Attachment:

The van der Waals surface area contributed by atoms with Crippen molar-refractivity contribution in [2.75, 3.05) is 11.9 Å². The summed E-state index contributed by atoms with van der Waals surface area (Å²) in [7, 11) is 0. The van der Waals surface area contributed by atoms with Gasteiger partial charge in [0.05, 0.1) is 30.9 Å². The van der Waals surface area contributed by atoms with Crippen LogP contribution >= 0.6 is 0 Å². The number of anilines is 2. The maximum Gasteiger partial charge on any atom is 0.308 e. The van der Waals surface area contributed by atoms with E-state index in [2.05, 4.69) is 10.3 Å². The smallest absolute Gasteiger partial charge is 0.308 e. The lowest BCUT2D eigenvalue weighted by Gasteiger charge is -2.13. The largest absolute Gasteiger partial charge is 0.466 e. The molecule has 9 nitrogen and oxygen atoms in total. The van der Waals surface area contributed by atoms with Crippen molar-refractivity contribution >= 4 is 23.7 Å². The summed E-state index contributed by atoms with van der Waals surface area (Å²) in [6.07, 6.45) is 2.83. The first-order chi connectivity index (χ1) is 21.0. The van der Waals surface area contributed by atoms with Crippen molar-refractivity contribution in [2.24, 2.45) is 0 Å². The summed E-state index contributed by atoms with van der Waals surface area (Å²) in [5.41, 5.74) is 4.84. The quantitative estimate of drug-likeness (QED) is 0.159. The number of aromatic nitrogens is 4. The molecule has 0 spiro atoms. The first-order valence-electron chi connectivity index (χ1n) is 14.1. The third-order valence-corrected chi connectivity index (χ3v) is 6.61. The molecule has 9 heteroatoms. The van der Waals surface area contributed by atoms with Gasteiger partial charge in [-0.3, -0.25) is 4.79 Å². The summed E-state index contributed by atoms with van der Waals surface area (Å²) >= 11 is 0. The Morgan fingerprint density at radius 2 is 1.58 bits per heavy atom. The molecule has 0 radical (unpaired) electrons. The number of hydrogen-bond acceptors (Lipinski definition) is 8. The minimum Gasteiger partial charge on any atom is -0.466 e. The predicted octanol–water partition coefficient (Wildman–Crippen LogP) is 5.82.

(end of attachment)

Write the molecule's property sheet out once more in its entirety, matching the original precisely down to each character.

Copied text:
The van der Waals surface area contributed by atoms with Crippen molar-refractivity contribution in [2.75, 3.05) is 11.9 Å². The summed E-state index contributed by atoms with van der Waals surface area (Å²) in [7, 11) is 0. The van der Waals surface area contributed by atoms with Gasteiger partial charge in [0.05, 0.1) is 30.9 Å². The van der Waals surface area contributed by atoms with Crippen LogP contribution >= 0.6 is 0 Å². The number of anilines is 2. The maximum Gasteiger partial charge on any atom is 0.308 e. The van der Waals surface area contributed by atoms with E-state index in [2.05, 4.69) is 10.3 Å². The smallest absolute Gasteiger partial charge is 0.308 e. The lowest BCUT2D eigenvalue weighted by Gasteiger charge is -2.13. The largest absolute Gasteiger partial charge is 0.466 e. The molecule has 9 nitrogen and oxygen atoms in total. The van der Waals surface area contributed by atoms with Crippen molar-refractivity contribution >= 4 is 23.7 Å². The summed E-state index contributed by atoms with van der Waals surface area (Å²) in [6.07, 6.45) is 2.83. The first-order chi connectivity index (χ1) is 21.0. The van der Waals surface area contributed by atoms with Crippen molar-refractivity contribution in [2.24, 2.45) is 0 Å². The summed E-state index contributed by atoms with van der Waals surface area (Å²) in [5.41, 5.74) is 4.84. The quantitative estimate of drug-likeness (QED) is 0.159. The number of aromatic nitrogens is 4. The molecule has 0 spiro atoms. The first-order valence-electron chi connectivity index (χ1n) is 14.1. The third-order valence-corrected chi connectivity index (χ3v) is 6.61. The molecule has 9 heteroatoms. The van der Waals surface area contributed by atoms with Gasteiger partial charge in [-0.3, -0.25) is 4.79 Å². The summed E-state index contributed by atoms with van der Waals surface area (Å²) >= 11 is 0. The Morgan fingerprint density at radius 2 is 1.58 bits per heavy atom. The molecule has 0 radical (unpaired) electrons. The number of hydrogen-bond acceptors (Lipinski definition) is 8. The minimum Gasteiger partial charge on any atom is -0.466 e. The predicted octanol–water partition coefficient (Wildman–Crippen LogP) is 5.82.